south, the gibbet shall have its own, and a Plantagenet dog shall
taste the fruits of his own tyranny," then glancing up and realizing
that Spizo, the Spaniard, had been a listener, the old man, scowling,
"What said I, sirrah? What didst hear?"
"Naught, My Lord; thou didst but mutter incoherently," replied the
The old man eyed him closely.
"An did I more, Spizo, thou heardst naught but muttering, remember."
"Yes, My Lord."
An hour later, the old man of Torn dismounted before the cottage of
Father Claude and entered.
"I am honored," said the priest, rising.
"Priest," cried the old man, coming immediately to the point, "Norman
of Torn tells me that thou wish him and me and Leicester to meet here. I
know not what thy purpose may be, but for the boy's sake, carry not out
thy design as yet. I may not tell thee my reasons, but it be best that
this meeting take place after we return from the south."
The old man had never spoken so fairly to Father Claude before, and so
the latter was quite deceived and promised to let the matter rest until
A few days after, in the summer of 1263, Norman of Torn rode at the head
of his army of outlaws through the county of Essex, down toward London
town. One thousand fighting men there were, with squires and other
servants, and five hundred sumpter beasts to transport their tents and
other impedimenta, and bring back the loot.
But a small force of ailing men-at-arms, and servants had been left to
guard the castle of Torn under the able direction of Peter the Hermit.
At the column's head rode Norman of Torn and the little grim, gray,
old man; and behind them, nine companies of knights, followed by the
catapult detachment; then came the sumpter beasts. Horsan the Dane, with
his company, formed the rear guard. Three hundred yards in advance of
the column rode ten men to guard against surprise and ambuscades.
The pennons, and the banners and the bugles; and the loud rattling of
sword, and lance and armor and iron-shod hoof carried to the eye and ear
ample assurance that this great cavalcade of iron men was bent upon no
All his captains rode today with Norman of Torn. Beside those whom
we have met, there was Don Piedro Castro y Pensilo of Spain; Baron
of Cobarth of Germany, and Sir John Mandecote of England. Like their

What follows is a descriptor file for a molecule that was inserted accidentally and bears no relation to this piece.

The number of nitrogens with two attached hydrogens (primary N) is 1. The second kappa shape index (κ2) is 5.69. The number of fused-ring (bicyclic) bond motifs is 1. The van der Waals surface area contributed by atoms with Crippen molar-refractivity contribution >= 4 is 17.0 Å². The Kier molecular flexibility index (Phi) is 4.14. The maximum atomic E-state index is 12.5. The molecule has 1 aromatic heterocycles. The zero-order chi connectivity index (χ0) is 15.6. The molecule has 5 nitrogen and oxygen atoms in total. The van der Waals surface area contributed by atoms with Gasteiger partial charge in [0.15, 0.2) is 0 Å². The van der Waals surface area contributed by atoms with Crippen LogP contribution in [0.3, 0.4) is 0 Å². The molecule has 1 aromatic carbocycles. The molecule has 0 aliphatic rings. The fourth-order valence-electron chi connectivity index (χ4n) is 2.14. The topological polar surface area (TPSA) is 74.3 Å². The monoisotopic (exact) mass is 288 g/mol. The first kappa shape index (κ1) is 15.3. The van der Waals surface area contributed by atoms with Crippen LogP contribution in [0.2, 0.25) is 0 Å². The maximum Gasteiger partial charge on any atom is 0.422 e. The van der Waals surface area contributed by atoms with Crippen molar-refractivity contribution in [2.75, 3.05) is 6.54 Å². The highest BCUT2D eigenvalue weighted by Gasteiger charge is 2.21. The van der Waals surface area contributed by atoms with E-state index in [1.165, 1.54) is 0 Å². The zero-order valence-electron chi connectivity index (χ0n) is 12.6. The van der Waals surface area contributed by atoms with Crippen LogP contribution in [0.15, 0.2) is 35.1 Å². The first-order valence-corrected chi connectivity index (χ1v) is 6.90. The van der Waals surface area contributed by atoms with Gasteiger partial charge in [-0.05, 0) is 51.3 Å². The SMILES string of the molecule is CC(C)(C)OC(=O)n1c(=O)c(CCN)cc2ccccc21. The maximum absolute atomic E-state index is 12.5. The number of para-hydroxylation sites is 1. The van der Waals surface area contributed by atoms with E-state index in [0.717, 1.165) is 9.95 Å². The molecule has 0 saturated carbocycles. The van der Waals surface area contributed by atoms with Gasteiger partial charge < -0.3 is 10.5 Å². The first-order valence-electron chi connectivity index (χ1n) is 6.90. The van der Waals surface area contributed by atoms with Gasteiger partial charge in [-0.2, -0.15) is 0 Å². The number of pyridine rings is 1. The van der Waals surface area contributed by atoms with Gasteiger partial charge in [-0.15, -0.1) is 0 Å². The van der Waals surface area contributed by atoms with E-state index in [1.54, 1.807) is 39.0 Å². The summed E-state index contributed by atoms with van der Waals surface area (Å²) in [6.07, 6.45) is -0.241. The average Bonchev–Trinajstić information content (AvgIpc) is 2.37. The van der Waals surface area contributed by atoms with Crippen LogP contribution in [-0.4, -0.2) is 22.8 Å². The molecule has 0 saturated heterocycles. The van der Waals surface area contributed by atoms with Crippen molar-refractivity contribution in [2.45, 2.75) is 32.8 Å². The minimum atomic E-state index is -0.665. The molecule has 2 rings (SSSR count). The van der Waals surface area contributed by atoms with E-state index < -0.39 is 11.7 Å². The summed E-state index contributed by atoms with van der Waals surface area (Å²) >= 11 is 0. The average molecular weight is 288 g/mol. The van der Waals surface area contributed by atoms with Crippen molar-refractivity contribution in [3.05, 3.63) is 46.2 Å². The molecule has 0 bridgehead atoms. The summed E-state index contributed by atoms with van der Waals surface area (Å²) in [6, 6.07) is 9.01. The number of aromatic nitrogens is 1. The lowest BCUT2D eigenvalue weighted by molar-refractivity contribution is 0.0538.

leader, each of these fierce warriors carried a great price upon his
head, and the story of the life of any one would fill
And so the Colonial Office appointed John Clayton to a new post in British West Africa, but his confidential instructions centered on a thorough investigation of the unfair treatment of black British subjects by the officers of a friendly European power.Page 10
Black Michael sent a small boat filled with men to sound the entrance in an effort.Page 36
And since reason showed him that successful flight was impossible he met the gorilla squarely and bravely without a tremor of a single muscle, or any sign of panic.Page 41
He practiced with his rope and played with his sharp knife, which he had learned to keep keen by whetting upon flat stones.Page 45
At last he reached the fast disappearing feast and with his sharp knife slashed off a more generous portion than he had hoped for, an entire hairy forearm, where it protruded from beneath the feet of the mighty Kerchak, who was so busily engaged in perpetuating the royal prerogative of gluttony that he failed to note the act of LESE-MAJESTE.Page 50
Tarzan had fastened the end of the rope securely to the trunk of the great tree on which he sat.Page 51
Kulonga came down from his tree.Page 66
Tarzan began to hold his own kind in low esteem.Page 75
So much had his great strength and agility increased in the period following his maturity that he had come to believe that he might master the redoubtable Terkoz in a hand to hand fight were it not for the terrible advantage the anthropoid's huge fighting fangs gave him over the poorly armed Tarzan.Page 100
Philander," interrupted Professor Porter; "their religion positively precluded.Page 127
How could any vanquish such a mighty antagonist? Like two charging bulls they came together, and like two wolves sought each other's throat.Page 140
Again he kissed her.Page 145
in time to do more than avenge.Page 160
Even brave men, and D'Arnot was a brave man, are sometimes frightened by solitude.Page 165
"Gone! It cannot be.Page 167
To his joy he heard its steady beating beneath.Page 176
"I shall have to leave my clothes at the.Page 177
" "No," said the other, "I do not want your blood upon my hands.Page 184
" Without a word the girl turned and left the room.